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TitleOxidation state and metasomatism of the lithospheric mantle beneath the Rae Craton, Canada: strong gradients reflect craton formation and evolution
AuthorWoodland, A B; Gräf, C; Sandner, T; Höfer, H E; Seitz, H-M; Pearson, D G; Kjarsgaard, B AORCID logo
SourceScientific Reports vol. 11, issue 1, 3684, 2021 p. 1-10, Open Access logo Open Access
Alt SeriesNatural Resources Canada, Contribution Series 20200782
PublisherNature Research
Mediapaper; on-line; digital
File formatpdf; html
Lat/Long WENS-141.1125 -52.5278 83.1947 45.3367
SubjectsScience and Technology; tectonics; oxidation; lithosphere; metasomatic deposits; Rae Craton
Illustrationslocation maps; charts; cross-plots
Released2021 02 11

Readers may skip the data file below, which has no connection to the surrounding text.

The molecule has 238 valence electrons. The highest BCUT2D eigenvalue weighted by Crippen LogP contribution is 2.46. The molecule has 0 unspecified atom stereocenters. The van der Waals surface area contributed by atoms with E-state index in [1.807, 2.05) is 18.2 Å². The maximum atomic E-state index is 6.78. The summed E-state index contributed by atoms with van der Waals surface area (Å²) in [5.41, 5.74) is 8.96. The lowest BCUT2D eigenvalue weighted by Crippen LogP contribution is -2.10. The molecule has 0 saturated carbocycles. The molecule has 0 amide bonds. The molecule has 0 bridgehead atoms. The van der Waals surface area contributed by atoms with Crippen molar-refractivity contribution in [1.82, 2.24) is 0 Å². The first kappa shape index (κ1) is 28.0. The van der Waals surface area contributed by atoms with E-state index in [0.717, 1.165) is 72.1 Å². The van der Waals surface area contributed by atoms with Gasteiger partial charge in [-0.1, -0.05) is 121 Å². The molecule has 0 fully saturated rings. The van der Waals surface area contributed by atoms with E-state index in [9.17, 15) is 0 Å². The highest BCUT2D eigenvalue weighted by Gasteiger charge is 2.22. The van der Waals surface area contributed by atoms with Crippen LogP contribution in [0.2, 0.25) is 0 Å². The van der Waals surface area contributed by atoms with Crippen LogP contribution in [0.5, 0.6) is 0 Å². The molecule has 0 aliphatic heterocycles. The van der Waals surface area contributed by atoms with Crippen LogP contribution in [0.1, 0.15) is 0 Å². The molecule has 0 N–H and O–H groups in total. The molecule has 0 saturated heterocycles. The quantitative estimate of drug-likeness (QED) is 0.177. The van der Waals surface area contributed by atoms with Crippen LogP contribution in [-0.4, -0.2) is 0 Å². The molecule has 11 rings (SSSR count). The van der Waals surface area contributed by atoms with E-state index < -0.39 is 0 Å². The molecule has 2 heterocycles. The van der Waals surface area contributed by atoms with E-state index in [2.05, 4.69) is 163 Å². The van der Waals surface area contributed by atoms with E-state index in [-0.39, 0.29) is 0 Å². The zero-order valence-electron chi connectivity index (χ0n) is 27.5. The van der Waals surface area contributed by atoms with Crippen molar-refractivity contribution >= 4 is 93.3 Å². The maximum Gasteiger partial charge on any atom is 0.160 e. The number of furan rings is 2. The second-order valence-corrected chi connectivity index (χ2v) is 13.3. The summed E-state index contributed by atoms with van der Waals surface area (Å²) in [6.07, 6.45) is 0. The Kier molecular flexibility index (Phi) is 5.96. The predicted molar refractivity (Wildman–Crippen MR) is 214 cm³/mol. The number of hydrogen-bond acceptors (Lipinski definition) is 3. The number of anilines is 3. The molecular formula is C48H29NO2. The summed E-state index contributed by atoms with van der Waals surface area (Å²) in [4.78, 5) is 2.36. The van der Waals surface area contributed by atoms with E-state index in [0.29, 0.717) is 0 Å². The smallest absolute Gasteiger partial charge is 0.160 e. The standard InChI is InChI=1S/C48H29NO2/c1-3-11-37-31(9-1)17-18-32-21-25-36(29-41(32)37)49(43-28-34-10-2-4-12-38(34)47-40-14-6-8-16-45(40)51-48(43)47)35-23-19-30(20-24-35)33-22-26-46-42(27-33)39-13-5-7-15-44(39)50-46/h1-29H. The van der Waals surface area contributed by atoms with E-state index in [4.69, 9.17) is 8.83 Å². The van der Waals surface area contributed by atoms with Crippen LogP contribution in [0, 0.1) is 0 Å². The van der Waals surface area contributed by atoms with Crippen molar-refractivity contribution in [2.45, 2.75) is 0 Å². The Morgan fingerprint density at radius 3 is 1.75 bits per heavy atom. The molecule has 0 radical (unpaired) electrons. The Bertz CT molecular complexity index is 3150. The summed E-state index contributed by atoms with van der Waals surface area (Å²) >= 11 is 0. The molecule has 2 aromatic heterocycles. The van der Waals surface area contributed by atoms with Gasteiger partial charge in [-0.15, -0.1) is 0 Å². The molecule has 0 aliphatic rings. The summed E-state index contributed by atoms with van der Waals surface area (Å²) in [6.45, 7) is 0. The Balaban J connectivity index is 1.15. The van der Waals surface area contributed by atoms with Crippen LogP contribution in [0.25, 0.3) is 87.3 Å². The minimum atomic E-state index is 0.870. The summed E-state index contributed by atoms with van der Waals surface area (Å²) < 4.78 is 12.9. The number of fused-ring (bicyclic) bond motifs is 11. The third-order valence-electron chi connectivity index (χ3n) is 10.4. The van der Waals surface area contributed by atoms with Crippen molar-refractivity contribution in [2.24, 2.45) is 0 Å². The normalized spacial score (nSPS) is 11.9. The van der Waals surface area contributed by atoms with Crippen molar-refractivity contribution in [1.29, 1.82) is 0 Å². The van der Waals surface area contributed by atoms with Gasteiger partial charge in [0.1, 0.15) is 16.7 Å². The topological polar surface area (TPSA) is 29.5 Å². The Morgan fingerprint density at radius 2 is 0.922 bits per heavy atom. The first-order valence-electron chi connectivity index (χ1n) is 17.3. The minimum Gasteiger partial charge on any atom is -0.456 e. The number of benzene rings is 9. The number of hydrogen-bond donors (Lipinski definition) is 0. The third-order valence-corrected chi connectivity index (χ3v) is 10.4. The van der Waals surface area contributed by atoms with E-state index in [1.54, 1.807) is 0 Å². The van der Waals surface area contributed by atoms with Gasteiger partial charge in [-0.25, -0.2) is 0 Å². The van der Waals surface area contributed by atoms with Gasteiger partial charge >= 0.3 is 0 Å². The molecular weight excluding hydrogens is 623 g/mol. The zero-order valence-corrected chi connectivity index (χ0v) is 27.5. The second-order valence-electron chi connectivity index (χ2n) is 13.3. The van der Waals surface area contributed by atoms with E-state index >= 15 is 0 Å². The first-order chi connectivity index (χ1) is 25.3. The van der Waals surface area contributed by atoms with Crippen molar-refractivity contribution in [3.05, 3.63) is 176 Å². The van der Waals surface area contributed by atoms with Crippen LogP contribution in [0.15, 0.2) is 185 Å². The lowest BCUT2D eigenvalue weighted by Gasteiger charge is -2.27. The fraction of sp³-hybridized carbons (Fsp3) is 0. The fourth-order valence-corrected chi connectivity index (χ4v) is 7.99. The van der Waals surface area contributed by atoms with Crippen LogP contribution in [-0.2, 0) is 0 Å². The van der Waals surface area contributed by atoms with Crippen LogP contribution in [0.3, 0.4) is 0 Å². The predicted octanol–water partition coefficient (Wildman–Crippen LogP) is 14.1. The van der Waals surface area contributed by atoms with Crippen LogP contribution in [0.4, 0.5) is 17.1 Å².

AbstractWe present the first oxidation state measurements for the subcontinental lithospheric mantle (SCLM) beneath the Rae craton, northern Canada, one of the largest components of the Canadian shield. In combination with major and trace element compositions for garnet and clinopyroxene, we assess the relationship between oxidation state and metasomatic overprinting. The sample suite comprises peridotite xenoliths from the central part (Pelly Bay) and the craton margin (Somerset Island) providing insights into lateral and vertical variations in lithospheric character. Our suite contains spinel, garnet-spinel and garnet peridotites, with most samples originating from 100 to 140 km depth. Within this narrow depth range we observe strong chemical gradients, including variations in oxygen fugacity (fO2) of over 4 log units. Both Pelly Bay and Somerset Island peridotites reveal a change in metasomatic type with depth. Observed geochemical systematics and textural evidence support the notion that Rae SCLM developed through amalgamation of different local domains, establishing chemical gradients from the start. These gradients were subsequently modified by migrating melts that drove further development of different types of metasomatic overprinting and variable oxidation at a range of length scales. This oxidation already apparent at ~ 100 km depth could have locally destabilised any pre-existing diamond or graphite.

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